Single member companies
What is a single member company?

A single member company is a private company, limited by shares or by guarantee, which is incorporated with one member, or whose membership is reduced to one person.

Can a single member run the company?

No. The company must still have at least one director and a secretary who cannot also be the sole director.

How can a single member hold general meetings?

Unless the company`s articles of association specify anything to the contrary, a single member – present in person or by proxy – constitutes a quorum. If such a meeting is held, it must be recorded in the minutes.

If a single member takes a decision, except by written resolution, then the decision must be given to the company in writing.

How should a company record an unwritten contract with a sole member?

If the company enters into an unwritten contract with the sole member who is also a director of the company (and the contract is not in the ordinary course of the company`s business), the company must ensure that the terms of the contract are set out in a memorandum or are recorded in the minutes of the next directors` meeting.

What about the register of members?

A company`s register of members must accurately record its members. If a company is incorporated with one member, then the register must reflect this. If the company originally had more than one member and the membership reduces, then the register must show when this happened. Similarly, the appropriate entries must be made in the register of members if the number of members later increases.

Re-registration of a company and also conversion of a company to a CIC

Can a private company convert to a PLC?

Yes. Both a private company limited by shares and an unlimited company with a share capital may re-register as a PLC, but a company without a share capital cannot do so.

A private company must pass a special resolution that it be so re-registered and deliver a copy of the resolution together with an application form to the Registrar. The resolution must also:

  • alter the company`s memorandum so that it states that the company is to be a public limited company;
  • make any other alterations to the memorandum so that it conforms to that required for a public limited company;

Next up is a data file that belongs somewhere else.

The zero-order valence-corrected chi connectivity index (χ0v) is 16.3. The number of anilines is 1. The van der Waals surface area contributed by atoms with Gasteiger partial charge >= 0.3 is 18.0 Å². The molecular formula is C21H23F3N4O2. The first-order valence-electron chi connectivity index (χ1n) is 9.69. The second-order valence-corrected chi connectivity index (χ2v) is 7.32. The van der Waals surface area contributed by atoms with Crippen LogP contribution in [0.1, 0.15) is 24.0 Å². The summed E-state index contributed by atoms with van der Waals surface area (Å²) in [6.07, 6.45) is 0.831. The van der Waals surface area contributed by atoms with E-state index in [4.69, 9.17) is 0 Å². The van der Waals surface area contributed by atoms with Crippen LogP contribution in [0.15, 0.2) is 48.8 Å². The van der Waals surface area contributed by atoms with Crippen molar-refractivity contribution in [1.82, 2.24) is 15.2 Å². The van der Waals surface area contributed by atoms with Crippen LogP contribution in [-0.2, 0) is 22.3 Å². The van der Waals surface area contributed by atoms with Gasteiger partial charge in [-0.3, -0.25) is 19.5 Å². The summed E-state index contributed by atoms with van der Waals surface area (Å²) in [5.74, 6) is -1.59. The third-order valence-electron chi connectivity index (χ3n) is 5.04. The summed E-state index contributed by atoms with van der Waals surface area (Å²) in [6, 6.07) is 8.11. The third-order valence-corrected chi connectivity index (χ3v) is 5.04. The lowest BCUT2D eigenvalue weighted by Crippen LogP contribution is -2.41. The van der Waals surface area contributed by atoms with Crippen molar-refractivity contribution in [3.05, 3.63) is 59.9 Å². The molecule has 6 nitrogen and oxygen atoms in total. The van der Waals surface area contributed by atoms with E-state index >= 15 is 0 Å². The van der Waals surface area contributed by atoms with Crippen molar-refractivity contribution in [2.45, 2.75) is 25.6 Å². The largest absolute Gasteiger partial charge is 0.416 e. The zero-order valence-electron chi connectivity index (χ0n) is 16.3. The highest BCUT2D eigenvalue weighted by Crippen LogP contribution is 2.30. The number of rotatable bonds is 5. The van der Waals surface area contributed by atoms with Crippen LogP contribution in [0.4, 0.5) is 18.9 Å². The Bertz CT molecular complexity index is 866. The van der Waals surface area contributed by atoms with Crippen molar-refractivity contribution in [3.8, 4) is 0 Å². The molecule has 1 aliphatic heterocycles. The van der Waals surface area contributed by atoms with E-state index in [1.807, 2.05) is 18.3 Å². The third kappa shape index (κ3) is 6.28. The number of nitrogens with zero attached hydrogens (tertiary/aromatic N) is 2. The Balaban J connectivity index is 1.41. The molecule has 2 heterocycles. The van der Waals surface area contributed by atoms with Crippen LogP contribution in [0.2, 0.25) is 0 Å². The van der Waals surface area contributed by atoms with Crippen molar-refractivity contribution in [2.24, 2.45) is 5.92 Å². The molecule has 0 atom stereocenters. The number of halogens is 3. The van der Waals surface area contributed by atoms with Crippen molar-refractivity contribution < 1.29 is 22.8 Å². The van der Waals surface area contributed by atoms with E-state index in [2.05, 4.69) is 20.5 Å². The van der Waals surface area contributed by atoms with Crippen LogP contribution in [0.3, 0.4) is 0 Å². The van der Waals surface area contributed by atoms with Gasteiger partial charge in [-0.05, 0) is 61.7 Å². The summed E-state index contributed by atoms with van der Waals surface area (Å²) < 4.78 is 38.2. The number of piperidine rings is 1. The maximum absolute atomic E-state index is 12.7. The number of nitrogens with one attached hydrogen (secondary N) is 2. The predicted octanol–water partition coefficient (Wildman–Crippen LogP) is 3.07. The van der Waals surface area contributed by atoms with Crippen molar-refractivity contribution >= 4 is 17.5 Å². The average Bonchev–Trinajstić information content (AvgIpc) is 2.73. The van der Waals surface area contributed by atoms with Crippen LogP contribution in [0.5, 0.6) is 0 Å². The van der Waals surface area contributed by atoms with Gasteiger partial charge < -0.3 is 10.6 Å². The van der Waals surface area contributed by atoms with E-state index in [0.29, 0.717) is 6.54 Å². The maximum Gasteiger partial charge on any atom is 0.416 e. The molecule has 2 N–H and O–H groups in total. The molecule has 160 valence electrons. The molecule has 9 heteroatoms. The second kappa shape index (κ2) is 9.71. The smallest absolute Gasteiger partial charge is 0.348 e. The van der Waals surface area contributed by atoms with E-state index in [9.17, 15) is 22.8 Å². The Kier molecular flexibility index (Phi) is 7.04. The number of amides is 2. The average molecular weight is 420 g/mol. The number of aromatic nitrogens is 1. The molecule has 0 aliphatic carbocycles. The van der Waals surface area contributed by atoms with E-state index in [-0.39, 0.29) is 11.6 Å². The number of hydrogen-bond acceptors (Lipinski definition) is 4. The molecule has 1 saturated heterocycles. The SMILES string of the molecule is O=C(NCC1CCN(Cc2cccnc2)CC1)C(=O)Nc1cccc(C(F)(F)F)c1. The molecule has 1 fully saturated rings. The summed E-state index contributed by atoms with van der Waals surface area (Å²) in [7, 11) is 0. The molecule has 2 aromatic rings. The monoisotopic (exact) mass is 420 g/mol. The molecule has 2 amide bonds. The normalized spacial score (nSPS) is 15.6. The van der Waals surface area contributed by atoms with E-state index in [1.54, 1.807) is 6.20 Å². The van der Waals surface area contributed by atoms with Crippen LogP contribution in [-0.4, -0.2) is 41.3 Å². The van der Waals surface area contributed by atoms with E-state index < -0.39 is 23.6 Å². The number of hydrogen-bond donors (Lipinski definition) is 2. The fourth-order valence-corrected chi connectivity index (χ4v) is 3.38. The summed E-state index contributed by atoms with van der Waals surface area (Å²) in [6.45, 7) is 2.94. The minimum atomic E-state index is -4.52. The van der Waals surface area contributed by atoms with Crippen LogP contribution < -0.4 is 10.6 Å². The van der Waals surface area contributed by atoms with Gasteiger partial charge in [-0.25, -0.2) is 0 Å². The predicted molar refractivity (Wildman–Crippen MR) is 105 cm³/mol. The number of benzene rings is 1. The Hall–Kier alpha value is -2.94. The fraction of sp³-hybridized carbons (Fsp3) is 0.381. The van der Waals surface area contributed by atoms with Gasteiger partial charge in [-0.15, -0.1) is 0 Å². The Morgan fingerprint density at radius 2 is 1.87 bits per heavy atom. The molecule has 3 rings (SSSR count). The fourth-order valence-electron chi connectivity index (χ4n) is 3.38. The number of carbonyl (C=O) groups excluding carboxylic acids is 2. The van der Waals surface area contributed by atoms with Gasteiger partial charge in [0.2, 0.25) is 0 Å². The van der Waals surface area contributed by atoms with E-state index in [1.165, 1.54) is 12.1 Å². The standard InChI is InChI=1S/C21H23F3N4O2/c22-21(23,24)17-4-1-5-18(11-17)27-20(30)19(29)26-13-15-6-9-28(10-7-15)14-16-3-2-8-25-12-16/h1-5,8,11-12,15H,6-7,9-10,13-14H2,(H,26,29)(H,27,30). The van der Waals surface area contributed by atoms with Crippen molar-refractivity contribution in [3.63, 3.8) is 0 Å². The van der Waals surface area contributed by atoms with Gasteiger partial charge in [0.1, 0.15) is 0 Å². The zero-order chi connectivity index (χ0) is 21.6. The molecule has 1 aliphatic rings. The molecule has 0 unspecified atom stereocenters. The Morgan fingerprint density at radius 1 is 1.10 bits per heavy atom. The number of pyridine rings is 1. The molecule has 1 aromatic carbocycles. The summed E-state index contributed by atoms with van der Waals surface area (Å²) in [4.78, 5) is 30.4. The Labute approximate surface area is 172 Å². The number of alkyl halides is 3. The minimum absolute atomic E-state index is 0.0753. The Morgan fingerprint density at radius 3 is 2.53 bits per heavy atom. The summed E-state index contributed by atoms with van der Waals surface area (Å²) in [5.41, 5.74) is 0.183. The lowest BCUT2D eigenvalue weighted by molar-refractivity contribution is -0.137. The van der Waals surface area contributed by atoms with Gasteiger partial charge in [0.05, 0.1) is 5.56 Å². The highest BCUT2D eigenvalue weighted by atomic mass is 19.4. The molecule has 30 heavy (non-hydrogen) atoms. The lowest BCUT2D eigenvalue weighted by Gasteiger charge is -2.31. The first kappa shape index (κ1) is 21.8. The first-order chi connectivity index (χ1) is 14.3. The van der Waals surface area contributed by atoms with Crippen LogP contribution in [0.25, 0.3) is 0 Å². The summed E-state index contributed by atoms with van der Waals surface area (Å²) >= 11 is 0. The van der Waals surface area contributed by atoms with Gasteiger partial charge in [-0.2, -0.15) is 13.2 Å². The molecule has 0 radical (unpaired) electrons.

• make any required alterations to the articles of association of the company.

The application must be on Form 43(3), be signed by a director or secretary of the company, and be accompanied by the following documents:

  • a copy of the memorandum and articles of association of the company altered in accordance with the resolution above;
  • a copy of a balance sheet prepared not more than seven months before the application date and containing an unqualified report by the company`s auditors;
  • a special report by the auditors regarding the net assets of the company at the balance sheet date in relation to the company`s called-up share capital and its undistributable reserves;
  • a valuation report on any shares issued as fully or partly paid up except in cash after the balance sheet date;
  • a statutory declaration on Form 43(3)(e) confirming that the resolution has been passed, and that there has been no change in the company`s financial position causing its net assets to be reduced to less than its called-up share capital and undistributable reserves.

An unlimited company, in addition to the above, must:

  • include a statement in the resolution that the liability of the members is limited and what the company`s share capital is to be;
  • make such alterations to the memorandum and articles of association as are necessary for them to conform to those of a company limited by shares.

Company Stationery

It is required that all company paper, compliment slips etc must give certain information about itself. The company must display its name outside of every office or place where business is carried on. The name must be legible and able to be seen. The company`s name must also be displayed on all letterheads, notices other official publications. Cheques, orders for moneys, bills of exchange etc.

The company must also show its place of registration and registered number together with its name and address.

The letterheads may show the names of directors but if a company chooses to have directors names on its letterhead them it must show all directors and not select between them.